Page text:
Who hasn’t experienced a moment of insecurity? You may fear the failure of a new venture. You may even be fearful of what might happen if you succeed!
The current pandemic has certainly triggered fear on many levels for most of us. The voice of fear tells you to keep quiet and to stay within your comfort zone. But fear can also motivate you.
Fear is really a secondary emotion, not a primary one, which makes it hard to address. If you don’t know the root cause, how can you tackle it?
That’s why it’s necessary to know your fear, so that you can understand where it comes from. For example, your fear of growing your business might be a symptom of your desire to keep control of your current life as it is.
Your fear of public speaking (#1 on the world’s list of fears) might be a symptom of insecurities–you worry that you aren’t expert enough or prepared enough to give a fluent speech.
The key is to identify your primary response to a situation, and then change–or at least, examine–it. When you really consider the root of your fear, you can determine if it comes from insecurity, sense of loss, need for control, or discomfort with uncertainty.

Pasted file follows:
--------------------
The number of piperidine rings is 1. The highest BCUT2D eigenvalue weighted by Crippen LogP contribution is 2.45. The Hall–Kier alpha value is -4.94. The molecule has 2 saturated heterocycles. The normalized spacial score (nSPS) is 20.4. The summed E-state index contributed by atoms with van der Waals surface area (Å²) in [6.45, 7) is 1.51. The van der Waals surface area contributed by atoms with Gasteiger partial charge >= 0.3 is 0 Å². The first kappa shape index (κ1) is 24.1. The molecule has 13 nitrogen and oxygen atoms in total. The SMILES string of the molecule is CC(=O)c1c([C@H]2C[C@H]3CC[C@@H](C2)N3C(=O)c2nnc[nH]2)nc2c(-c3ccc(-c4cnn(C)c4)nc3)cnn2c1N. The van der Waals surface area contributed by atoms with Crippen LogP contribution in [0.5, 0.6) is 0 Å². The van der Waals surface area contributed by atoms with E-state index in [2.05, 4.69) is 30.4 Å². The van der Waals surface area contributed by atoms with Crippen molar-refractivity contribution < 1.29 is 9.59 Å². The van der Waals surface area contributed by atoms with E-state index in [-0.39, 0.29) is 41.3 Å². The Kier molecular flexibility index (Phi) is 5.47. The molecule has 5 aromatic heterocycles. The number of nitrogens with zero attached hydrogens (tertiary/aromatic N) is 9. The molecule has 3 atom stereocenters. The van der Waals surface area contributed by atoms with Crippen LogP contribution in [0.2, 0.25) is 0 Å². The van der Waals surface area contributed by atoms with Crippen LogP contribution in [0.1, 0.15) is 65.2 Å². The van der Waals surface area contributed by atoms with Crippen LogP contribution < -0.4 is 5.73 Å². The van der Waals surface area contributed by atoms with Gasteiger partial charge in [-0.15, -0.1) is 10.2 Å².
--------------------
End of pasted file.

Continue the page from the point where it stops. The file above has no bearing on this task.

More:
Once you honestly identify your primary response, you start to know your fear more intimately. Then you can equip yourself with information and experiences to fearlessly manage change in your life. Think about and act on your fear instead of simply reacting to it.
Leadership excellence is rooted in that fearless confidence that your hard work will pave a new, brighter path for you and your team. But “fearless” doesn’t mean that you can never feel fear– it means you must know your fear.
Learn more about what defines an excellent leader in 7 Moments… that Define Excellent Leaders.